On select weekends this summer, the 626 team transforms the Santa Anita Race Track into a Taiwanese style night market, complete with rows of vendors hawking a variety of noms and live music performances to keep the crowds energized. The very first 626 Night Market in 2012 clearly met a real need, attracting far more attendees than the venue could handle. But thanks to this year’s planning team (including our friends Brian & Patricia) subsequent Night Markets have seen dramatic improvement. Still, the crowds are pretty epic — this past weekend brought out 55,000 Angelenos and even long distance visitors, trumping the June weekend’s record of 40,000 attendees.
While a night market experience isn’t quite the same unless the sun’s down, we opted to go early, right at 4pm when it opened, so we could maximize our time sampling noms. Shorter lines, less congested walkways, and plenty of delicious inventory that will certainly sell out as the night progresses? We can handle some hot summer sun for that.
Be sure to grab a vendor directory when you walk in. Those looking to stay green can download the PDF from their website and view it on their smartphones instead. It will help you a) identify mysterious-looking noms, b) track down your favorite noms, and c) avoid (or find, depending on your preferences) the STZ – Stinky Tofu Zone.
The first thing we gravitated toward were these smoky, meaty lamb skewers from Tan San. Fresh off the grill, the lamb itself was a bit chewy, but the seasonings were enhanced by the charred bits from the barbecue.
There were a surprising number of Japanese food vendors, expanding the scope of the Night Market to encompass many Asian street food cultures. I was extra excited about takoyaki. I love okonomiyaki too, but I love takoyaki so much that I sometimes sing the Takoyaki Song.
I grabbed an order of the wasabi takoyaki from Miniyaki. 6 delicious balls of octopus-filled batter, drizzled with sweet okonomi sauce and wasabi mayo and topped with a mound of shaved bonito flakes. Whoever said “Money can’t buy happiness” obviously never spent $5 on an order of these. おいしかった~!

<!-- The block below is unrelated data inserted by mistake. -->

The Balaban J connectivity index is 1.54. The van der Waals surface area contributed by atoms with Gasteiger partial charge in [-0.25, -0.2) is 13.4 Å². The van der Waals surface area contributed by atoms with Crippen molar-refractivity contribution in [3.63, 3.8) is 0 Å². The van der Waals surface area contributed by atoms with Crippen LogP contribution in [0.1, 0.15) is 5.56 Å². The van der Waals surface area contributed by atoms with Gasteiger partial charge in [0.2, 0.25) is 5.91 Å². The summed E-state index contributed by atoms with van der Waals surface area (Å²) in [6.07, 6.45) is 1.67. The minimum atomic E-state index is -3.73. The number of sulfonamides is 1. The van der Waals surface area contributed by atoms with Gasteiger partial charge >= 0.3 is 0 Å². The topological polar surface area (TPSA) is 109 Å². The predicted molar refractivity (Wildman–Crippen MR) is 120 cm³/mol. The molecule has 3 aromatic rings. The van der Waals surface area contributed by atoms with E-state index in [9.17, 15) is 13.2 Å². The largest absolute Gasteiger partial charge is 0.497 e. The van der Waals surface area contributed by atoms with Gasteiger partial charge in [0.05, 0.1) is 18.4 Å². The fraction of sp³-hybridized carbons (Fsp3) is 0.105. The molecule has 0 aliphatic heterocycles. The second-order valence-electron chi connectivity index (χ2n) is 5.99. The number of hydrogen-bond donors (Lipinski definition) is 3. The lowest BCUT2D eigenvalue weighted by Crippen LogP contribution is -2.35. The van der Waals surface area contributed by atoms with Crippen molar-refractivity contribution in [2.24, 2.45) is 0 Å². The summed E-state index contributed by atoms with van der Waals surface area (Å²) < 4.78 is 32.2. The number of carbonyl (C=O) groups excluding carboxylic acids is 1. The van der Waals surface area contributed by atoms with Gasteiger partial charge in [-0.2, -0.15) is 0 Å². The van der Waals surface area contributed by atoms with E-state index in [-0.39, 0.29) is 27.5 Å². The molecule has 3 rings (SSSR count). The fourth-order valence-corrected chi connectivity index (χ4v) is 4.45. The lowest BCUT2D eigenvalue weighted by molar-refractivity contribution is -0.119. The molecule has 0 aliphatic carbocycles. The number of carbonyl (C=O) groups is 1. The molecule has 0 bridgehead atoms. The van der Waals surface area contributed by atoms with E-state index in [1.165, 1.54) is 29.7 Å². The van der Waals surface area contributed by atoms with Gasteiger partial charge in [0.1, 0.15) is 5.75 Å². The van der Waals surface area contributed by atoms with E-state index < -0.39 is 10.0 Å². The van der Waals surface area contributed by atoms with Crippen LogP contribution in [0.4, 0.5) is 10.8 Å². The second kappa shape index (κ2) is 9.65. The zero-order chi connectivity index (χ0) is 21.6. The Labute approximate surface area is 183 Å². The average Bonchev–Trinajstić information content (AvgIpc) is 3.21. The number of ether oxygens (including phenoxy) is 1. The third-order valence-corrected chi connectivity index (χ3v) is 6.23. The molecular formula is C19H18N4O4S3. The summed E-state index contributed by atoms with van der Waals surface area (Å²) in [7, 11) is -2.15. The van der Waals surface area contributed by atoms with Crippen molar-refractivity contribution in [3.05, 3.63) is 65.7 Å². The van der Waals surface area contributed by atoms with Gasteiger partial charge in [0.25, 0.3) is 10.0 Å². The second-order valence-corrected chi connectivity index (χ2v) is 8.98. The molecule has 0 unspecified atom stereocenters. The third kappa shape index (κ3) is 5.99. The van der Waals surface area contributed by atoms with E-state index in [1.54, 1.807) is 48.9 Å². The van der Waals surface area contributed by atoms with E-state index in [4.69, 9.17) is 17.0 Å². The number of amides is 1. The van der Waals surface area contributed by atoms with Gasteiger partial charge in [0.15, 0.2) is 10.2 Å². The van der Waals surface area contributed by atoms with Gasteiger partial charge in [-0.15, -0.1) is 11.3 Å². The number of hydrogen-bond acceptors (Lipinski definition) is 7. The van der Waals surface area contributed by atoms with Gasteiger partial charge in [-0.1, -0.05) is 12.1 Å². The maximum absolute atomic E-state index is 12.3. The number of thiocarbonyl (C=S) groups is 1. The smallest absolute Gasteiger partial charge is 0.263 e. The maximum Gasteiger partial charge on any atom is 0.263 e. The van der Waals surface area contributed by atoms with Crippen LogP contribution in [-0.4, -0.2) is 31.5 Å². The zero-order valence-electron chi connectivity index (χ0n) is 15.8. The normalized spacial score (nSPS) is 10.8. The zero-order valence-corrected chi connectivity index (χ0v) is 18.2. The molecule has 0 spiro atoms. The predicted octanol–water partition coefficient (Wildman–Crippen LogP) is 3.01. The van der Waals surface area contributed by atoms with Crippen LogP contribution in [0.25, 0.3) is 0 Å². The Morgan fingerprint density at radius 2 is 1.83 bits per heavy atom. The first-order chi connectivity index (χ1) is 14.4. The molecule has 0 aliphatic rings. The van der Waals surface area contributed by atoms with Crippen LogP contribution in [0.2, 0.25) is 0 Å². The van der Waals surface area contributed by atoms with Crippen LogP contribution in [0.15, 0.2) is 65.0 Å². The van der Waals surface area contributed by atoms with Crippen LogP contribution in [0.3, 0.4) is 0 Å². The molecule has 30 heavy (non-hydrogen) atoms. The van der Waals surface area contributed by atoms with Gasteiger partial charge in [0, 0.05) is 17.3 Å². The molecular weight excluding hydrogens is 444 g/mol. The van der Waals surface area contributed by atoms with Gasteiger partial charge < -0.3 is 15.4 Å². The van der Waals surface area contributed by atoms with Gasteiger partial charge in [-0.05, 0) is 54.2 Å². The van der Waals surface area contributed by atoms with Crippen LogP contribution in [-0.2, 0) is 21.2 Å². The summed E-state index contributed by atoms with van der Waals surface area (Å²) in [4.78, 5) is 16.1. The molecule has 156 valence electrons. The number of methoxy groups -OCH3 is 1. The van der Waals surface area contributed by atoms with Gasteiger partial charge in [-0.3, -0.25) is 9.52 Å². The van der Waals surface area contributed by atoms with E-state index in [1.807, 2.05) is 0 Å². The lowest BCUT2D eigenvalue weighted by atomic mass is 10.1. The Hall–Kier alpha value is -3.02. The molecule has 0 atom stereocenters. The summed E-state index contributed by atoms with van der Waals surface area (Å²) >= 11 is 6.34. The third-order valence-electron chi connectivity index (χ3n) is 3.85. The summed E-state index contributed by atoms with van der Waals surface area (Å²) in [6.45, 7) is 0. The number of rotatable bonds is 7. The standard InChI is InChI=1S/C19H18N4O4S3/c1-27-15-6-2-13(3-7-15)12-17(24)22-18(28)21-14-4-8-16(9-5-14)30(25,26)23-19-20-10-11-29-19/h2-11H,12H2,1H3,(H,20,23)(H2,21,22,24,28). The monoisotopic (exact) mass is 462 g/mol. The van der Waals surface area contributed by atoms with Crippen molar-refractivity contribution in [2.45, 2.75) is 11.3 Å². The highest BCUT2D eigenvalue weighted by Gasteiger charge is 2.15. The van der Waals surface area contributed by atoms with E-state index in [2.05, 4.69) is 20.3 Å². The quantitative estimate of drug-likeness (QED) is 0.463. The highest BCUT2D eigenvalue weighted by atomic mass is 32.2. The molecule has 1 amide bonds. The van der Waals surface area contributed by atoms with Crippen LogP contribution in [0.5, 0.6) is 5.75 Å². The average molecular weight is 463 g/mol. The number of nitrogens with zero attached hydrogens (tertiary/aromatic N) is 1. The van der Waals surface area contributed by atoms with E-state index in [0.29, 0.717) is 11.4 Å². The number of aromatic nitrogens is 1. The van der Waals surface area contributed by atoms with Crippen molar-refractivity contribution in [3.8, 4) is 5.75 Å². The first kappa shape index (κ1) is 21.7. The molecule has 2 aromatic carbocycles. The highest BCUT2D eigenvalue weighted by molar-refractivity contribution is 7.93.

Brace yourselves for this next one…
A common street food throughout Southeast Asia and the Philippines, balut is really tastes much better than it looks. As a kid, I used to eat this with my dad; he would let me have the hardened yolk and drink the brothy juice while he ate the duck. Martin and Zhu dug right in, though this one was a little too developed for Martin’s tastes.
The boys had grabbed refreshments from a Stella Artois booth, so naturally the next victim would be more noms that pair well with beer: Taiwanese sausages from Simbala. The texture was firmer than expected and it reminded me of a Vietnamese lap xuong. Very juicy and flavorful and also went well with…
…scallion pancakes! Crispy flat discs of flaky dough layered with chopped scallions (green onions), fried on a griddle until golden brown. And for only $4? Sold!
Each pancake was made to order and arrived hot off the griddle. I watched the grill master skillfully monitor and flip eight pancakes at a time (not all at once, of course, though that would be incredibly impressive!).
It was everything I had hoped for and more. They offered sweet chili sauce, garlic soy sauce, and generic unlabeled hot sauce that suspiciously resembled sriracha. I kept it simple with just a dab or two of sriracha. They were excellent plain too.
As we wove through the crowds, we noticed a distinctly long line gathering. We discovered that it was none other than my latest Sawtelle obsession, Gottsui! The guys seemed like they were having a great time. I was tempted to grab one but I think I’ll just have to make a return visit to their storefront. Really soon. また ね~!